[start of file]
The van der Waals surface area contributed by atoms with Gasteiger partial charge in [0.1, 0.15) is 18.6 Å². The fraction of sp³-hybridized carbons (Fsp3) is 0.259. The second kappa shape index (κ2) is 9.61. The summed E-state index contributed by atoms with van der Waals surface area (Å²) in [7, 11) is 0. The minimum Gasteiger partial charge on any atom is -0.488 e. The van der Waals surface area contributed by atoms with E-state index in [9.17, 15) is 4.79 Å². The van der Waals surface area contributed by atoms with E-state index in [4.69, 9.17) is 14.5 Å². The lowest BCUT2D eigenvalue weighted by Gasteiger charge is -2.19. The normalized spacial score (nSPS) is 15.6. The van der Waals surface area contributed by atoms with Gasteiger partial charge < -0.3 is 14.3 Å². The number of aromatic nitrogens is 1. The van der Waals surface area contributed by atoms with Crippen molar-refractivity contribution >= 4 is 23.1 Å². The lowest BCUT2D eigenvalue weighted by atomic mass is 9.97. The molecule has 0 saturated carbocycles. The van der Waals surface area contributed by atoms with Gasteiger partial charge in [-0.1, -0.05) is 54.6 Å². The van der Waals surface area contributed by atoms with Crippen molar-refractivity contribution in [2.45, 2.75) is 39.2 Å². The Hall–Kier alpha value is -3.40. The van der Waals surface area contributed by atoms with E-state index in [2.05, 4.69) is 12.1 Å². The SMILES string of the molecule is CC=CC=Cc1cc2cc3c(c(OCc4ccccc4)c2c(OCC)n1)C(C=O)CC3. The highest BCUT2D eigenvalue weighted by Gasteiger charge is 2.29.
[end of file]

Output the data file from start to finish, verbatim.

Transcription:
The van der Waals surface area contributed by atoms with Gasteiger partial charge in [0.1, 0.15) is 18.6 Å². The fraction of sp³-hybridized carbons (Fsp3) is 0.259. The second kappa shape index (κ2) is 9.61. The summed E-state index contributed by atoms with van der Waals surface area (Å²) in [7, 11) is 0. The minimum Gasteiger partial charge on any atom is -0.488 e. The van der Waals surface area contributed by atoms with E-state index in [9.17, 15) is 4.79 Å². The van der Waals surface area contributed by atoms with E-state index in [4.69, 9.17) is 14.5 Å². The lowest BCUT2D eigenvalue weighted by Gasteiger charge is -2.19. The normalized spacial score (nSPS) is 15.6. The van der Waals surface area contributed by atoms with Gasteiger partial charge < -0.3 is 14.3 Å². The number of aromatic nitrogens is 1. The van der Waals surface area contributed by atoms with Crippen molar-refractivity contribution >= 4 is 23.1 Å². The lowest BCUT2D eigenvalue weighted by atomic mass is 9.97. The molecule has 0 saturated carbocycles. The van der Waals surface area contributed by atoms with Gasteiger partial charge in [-0.1, -0.05) is 54.6 Å². The van der Waals surface area contributed by atoms with Crippen molar-refractivity contribution in [2.45, 2.75) is 39.2 Å². The Hall–Kier alpha value is -3.40. The van der Waals surface area contributed by atoms with E-state index in [2.05, 4.69) is 12.1 Å². The SMILES string of the molecule is CC=CC=Cc1cc2cc3c(c(OCc4ccccc4)c2c(OCC)n1)C(C=O)CC3. The highest BCUT2D eigenvalue weighted by Gasteiger charge is 2.29.